Ras Ettin Palace in Alexandria looked very different in his days to the way successive Khedives transformed it. It looked extraordinarily like a larger version of his family house in Kavala. This was no doubt as the result of some degree of nostalgia for the place of his origin, but it's style must have looked extraordinarily familiar to the Greek population of the city and that might well have been one of his essential aims. This was the West implanted in Egypt as he probably saw it.

Mohamed Ali no doubt had failures, his very personal rule created over centralisation and consequent inefficiencies. He was some times over enthusiastic and at other times appeared to be hesitant. He cautiously planned his every move and was surprised when his opponents acted irrationally.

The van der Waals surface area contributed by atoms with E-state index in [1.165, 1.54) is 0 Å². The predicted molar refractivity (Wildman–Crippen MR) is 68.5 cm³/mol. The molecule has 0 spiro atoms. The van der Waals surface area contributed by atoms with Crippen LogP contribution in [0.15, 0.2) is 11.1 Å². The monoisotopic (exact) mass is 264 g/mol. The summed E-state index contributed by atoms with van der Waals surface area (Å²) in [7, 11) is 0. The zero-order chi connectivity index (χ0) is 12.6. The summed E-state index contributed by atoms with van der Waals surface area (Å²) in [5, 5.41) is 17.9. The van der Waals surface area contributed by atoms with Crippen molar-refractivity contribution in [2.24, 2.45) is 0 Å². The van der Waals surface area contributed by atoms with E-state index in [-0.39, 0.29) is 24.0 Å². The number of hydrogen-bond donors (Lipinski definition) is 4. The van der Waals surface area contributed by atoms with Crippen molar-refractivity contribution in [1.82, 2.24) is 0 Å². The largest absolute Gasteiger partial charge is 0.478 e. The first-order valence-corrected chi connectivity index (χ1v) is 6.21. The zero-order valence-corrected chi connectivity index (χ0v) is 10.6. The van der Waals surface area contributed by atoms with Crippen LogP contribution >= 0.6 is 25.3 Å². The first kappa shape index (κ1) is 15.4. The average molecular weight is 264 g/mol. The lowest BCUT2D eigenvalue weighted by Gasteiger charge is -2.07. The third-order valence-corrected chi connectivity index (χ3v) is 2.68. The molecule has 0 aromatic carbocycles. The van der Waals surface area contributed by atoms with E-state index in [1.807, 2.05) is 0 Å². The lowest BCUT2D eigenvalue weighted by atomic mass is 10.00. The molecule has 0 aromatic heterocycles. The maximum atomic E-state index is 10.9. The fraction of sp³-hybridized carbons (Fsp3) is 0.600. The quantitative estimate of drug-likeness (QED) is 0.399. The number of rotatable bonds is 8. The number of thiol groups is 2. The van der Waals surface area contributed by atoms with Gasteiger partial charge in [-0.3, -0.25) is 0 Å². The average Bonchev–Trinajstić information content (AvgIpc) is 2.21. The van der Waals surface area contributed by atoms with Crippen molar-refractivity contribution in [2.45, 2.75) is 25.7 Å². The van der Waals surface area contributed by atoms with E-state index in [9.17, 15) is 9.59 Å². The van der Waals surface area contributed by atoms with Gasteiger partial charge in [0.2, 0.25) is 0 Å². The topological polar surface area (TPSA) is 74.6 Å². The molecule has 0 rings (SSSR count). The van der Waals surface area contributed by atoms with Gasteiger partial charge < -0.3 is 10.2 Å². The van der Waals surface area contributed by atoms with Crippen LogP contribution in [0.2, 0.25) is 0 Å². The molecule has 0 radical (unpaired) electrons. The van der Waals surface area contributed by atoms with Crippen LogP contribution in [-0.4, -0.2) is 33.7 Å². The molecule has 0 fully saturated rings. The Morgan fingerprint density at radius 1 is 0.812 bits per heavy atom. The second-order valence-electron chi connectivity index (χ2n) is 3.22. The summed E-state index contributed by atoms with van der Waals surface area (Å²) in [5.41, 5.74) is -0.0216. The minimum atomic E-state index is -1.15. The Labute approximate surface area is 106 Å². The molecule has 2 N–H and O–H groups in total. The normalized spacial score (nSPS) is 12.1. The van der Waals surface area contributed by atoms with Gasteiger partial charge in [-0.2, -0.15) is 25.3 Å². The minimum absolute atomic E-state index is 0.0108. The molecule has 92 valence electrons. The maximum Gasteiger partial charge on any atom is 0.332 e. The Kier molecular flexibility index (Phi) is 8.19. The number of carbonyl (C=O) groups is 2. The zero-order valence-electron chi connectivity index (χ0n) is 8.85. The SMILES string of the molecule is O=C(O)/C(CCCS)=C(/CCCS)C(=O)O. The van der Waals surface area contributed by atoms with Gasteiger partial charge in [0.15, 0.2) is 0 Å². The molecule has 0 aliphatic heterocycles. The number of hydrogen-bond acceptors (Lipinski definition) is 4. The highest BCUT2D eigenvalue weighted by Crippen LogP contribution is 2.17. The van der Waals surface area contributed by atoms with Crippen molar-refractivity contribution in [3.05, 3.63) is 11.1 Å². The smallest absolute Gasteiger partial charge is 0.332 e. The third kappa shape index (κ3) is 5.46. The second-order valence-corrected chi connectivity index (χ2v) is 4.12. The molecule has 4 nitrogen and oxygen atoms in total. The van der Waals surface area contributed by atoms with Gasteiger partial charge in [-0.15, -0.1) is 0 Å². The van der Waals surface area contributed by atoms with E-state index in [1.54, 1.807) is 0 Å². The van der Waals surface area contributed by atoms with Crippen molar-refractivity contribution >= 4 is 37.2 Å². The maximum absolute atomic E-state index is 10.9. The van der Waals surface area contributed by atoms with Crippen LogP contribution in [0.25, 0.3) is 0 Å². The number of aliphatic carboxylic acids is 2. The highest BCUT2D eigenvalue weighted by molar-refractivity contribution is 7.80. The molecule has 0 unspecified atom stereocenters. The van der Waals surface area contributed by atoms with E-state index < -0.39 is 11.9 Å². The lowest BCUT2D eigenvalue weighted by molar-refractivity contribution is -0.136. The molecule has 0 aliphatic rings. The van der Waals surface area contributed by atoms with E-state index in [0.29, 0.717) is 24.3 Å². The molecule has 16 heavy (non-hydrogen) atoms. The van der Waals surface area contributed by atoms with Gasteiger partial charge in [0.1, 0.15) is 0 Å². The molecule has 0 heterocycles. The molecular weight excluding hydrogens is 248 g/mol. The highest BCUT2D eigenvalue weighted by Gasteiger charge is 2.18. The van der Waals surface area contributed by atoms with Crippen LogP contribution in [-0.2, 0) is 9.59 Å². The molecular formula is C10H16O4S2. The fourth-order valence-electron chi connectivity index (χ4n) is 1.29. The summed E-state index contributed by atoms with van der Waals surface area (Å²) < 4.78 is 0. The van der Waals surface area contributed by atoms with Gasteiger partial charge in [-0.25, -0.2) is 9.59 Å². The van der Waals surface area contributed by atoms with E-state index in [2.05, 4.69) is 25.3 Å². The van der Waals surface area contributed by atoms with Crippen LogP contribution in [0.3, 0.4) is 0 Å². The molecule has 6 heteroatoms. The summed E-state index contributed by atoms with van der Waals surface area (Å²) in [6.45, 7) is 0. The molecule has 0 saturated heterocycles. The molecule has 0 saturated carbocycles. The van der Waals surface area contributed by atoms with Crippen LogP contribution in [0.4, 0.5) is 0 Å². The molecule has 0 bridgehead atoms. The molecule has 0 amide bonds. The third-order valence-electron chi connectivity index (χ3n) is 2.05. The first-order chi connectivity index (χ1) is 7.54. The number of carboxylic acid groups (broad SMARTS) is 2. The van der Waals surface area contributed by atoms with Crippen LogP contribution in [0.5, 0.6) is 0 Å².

In spite of all this, his legacy is immeasurable and his message would still be valid today.


(1) "Remembering one's roots" by Heath W. Lowry and Ismail E. Erunsal. P3.

(2) Leake, 1835, Volume III, P175.

(3)Gaston Wiet, Mohamed Ali et les beaux arts, Societe Royale d'etudes historiques,Dar El Maaref, Le Caire.

(4) Le règne de Mohamed Aly, Rene Cattaoui Bey, Société Royale Egyptienne de Géographie, Roma MCMXXXIII.

(5) L'Empire Egyptien sous Mohamed Ali et la question d'orient. M.Sabry, Librairie Orientaliste Paul Geuthner, 1930.

4,196 views0 comments


Post: Blog2_Post
bottom of page